Ovarian cancer is the seventh most commonly occurring cancer in women worldwide, and causes more deaths than any other type of female reproductive cancer. In the United States, it ranks fifth in cancer deaths among women. Certain risk factors can increase the chances of an individual developing ovarian cancer, one being age. Though the cancer risk increases as a person gets older, it is still possible to develop ovarian cancer at any age. Two thirds of those diagnosed with ovarian cancer are age 55 or older, but having a family history of ovarian, breast, uterine or colorectal cancer can increase your risk of developing it at a younger age.
Can you get ovarian cancer in your teens, 20s, and 30s?
Ovarian cancer is rare in people under 40, and particularly rare in girls and young women between the ages of 15 and 19, but it can occur.
There are four main types of ovarian cancer—epithelial tumors, germ cell tumors, stromal cell tumors, and small cell carcinoma. Germ cell tumors, which typically affect one ovary, are the most common type of ovarian cancer found in teenage girls and young women, as well as young trans men and non-binary people. While this type of cancer generally doesn’t cause noticeable symptoms in the early stages, some individuals may have abdominal and urinary symptoms. Fortunately, germ cell cancers tend to have a good prognosis when treated.
According to the National Cancer Institute, between 2015 and 2019, the percentage of new cases of ovarian cancer was 1.4% for individuals 20 and under, and 4.4% in individuals aged 20-34.
Risk of developing ovarian cancer at a young age
In terms of age, you’re at increased risk of developing ovarian cancer younger if you:
- Have breast cancer before age 40
- Have a family history of breast, ovarian, uterine, or colorectal cancer before age 50
- Are of Ashkenazi or Eastern European Jewish ancestry, as BRCA mutations are more common among this group
- Have endometriosis
- Experience early menstruation
What’s your risk of developing ovarian cancer in your 40s?
As mentioned earlier, a person’s risk of developing ovarian cancer increases with age. About 90% of those who get ovarian cancer are older than 40, with the greatest number of cancers occurring in women aged 60 years or older.
For women, trans men and non-binary people aged 35-44, the percentage of new cases of ovarian cancer between 2015 and 2019 was 7%, and for those aged 45-54 the percentage of new cases was 16.3%.
Women who have their first full-term pregnancy after 35 or who never carried a pregnancy to term are at greater risk of developing ovarian cancer.
What’s your risk of developing ovarian cancer in your 50s and 60s?
Over two-thirds of those diagnosed with ovarian cancer are 55 or older, and nearly half of all cases are women 65 years of age or older, with 63 being the median age at diagnosis. Menopause usually starts around age 50, but those who start menopause after age 55 may be at increased risk of developing ovarian cancer. Between 2015 and 2019, the highest percentage of new ovarian cancer cases was in people ages 55-64, at 24.4%.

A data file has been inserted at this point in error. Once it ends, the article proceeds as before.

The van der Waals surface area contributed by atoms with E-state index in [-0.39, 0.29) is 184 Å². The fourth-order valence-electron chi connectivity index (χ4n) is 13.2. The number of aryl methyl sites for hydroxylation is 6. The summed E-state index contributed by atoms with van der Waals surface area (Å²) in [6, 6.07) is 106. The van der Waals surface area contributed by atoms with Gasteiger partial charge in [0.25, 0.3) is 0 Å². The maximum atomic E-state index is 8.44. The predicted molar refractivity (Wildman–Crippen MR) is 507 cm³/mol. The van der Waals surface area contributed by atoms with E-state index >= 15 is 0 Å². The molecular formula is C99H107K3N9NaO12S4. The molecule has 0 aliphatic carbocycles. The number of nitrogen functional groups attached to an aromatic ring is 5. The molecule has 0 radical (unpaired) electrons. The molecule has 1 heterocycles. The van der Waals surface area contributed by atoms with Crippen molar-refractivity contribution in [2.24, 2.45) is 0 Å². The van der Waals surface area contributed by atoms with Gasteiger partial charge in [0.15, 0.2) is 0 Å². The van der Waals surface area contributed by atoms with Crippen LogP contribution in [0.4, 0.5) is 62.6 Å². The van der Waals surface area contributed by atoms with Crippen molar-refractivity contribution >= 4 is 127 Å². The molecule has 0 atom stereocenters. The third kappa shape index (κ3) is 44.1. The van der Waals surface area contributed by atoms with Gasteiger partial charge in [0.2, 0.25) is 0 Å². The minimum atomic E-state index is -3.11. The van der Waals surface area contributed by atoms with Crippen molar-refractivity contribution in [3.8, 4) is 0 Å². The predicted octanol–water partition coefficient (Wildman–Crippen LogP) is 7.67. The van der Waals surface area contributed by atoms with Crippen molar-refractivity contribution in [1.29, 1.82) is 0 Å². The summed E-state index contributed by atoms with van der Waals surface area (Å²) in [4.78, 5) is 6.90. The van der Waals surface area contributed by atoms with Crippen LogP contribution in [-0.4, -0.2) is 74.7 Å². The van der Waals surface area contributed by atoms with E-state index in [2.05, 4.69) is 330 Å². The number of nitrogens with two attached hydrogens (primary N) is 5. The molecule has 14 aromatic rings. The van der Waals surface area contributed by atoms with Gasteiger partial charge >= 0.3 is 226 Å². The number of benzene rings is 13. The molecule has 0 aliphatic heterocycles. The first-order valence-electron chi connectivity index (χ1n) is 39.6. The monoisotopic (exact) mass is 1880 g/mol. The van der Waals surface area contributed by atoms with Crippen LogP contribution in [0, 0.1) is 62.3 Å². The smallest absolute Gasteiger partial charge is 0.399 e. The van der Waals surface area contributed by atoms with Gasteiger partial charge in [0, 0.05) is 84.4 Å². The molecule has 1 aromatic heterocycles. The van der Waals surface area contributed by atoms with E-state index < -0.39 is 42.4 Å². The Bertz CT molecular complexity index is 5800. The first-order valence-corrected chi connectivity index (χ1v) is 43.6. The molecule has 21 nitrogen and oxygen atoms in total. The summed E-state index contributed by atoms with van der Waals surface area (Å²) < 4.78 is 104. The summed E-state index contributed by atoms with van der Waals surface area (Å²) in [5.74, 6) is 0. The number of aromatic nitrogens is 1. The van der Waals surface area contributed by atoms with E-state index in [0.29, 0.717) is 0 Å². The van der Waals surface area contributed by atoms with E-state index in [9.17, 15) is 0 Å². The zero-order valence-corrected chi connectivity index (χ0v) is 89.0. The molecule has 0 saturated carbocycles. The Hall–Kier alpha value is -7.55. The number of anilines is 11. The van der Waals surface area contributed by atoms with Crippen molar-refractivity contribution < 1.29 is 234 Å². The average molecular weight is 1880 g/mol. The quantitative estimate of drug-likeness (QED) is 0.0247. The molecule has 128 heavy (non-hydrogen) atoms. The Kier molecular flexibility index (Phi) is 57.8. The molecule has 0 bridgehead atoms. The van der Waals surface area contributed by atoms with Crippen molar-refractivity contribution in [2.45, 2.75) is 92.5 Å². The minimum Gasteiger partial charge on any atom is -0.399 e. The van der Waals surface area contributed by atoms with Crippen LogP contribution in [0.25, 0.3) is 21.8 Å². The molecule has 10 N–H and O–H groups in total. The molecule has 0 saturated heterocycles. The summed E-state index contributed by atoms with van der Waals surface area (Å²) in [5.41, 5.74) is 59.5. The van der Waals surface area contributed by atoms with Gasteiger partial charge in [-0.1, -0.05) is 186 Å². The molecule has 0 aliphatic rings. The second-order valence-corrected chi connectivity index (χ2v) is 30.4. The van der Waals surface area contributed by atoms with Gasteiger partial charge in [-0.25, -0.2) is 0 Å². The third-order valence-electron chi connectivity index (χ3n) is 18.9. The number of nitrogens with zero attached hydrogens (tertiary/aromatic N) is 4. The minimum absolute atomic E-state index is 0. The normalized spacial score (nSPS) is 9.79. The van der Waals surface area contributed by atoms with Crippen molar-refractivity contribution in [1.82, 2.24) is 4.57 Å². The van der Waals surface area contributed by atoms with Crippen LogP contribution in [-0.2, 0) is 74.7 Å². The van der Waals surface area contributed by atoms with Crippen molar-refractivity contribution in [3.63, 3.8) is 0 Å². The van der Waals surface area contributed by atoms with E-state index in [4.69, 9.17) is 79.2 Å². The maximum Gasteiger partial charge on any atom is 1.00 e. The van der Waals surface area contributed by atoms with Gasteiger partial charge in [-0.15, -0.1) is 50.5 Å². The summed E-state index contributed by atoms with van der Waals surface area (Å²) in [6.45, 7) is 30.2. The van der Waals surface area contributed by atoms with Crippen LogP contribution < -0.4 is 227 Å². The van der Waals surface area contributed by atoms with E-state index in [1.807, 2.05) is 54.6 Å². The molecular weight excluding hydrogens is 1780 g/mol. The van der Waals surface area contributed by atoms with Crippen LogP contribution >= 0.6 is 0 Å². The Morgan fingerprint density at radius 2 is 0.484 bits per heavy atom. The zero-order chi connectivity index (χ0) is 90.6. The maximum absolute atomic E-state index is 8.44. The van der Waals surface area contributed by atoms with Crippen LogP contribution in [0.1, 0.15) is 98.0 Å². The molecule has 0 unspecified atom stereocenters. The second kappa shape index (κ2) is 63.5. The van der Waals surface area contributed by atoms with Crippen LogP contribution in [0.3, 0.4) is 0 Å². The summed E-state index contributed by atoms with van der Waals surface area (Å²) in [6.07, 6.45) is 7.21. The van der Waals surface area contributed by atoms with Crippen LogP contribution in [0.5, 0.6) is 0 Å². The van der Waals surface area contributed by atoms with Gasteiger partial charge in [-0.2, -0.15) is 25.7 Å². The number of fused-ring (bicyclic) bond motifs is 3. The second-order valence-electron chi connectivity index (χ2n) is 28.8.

What’s your risk of developing ovarian cancer in your 70s and older?
Unfortunately, individuals who are elderly and/or frail with ovarian cancer have a significantly worse prognosis. Consequently, older women are more likely to present with advanced disease and are less likely to be offered radical surgery and chemotherapy.
From 2015-2019, the percentage of new ovarian cancer cases in individuals aged:
- 65-74 was 23.8%.
- 75-84 was 15.4%, (less than the 45-54 age group)
- 84+, was 7.2%, (a little above the 35-44 age group)
The rate of ovarian cancer deaths is highest among women ages 65-74.
Lowering your risk of ovarian cancer
There is no known way to prevent ovarian cancer, but certain medical choices may lower your chances of developing it.
- Using birth control pills for five or more years.
- Having a tubal ligation (getting your tubes tied), both ovaries removed, or a hysterectomy (an operation in which the uterus, and sometimes the cervix, is removed).
- If you are at average risk for ovarian cancer and have a planned pelvic surgery, ask your doctor about an opportunistic salpingectomy (OS). An opportunistic salpingectomy removes the fallopian tubes and leaves the ovaries in tact. Research suggests this procedures can prevent most high-grade serous ovarian cancers (HGSOC) that arise in the fallopian tubes.
- If you are at increased risk for ovarian cancer and are done with childbearing, you should consider removal of both fallopian tubes and ovaries, called a bilateral salpingo-oophorectomy. Alternatively, a bilateral salpingectomy removes just the tubes and keeps the ovaries in place, avoiding surgical menopause. This procedure has also been shown to lower risk.
- Pregnancy. Multiple pregnancies or having first full-term pregnancy before the age of 26 decreases risk.
- Breastfeeding. Some studies suggest that women who breastfeed for a year or more have a reduced risk of ovarian cancer.
It’s important to keep in mind that there are risks and benefits associated with each of these measures, so it’s important to discuss ways to reduce risk with your doctor.
Compared to other cancers, ovarian cancer is relatively rare. Symptoms may include abdominal swelling or bloating, pelvic pain, frequent urination, fullness or loss of appetite, or constipation or other bowel changes. There is no guaranteed way to prevent ovarian cancer, and those who have their ovaries removed may still have a small risk of peritoneal carcinoma. So it’s important to know your personal risk, and talk to your doctor especially if you have persistent symptoms and/or a family history of ovarian, breast, uterine or colorectal cancer.
If you or someone you know has been diagnosed with ovarian cancer and are looking for support, our team at OCRA is here for you every step of the way. Contact us today→ https://ocrahope.org/patients/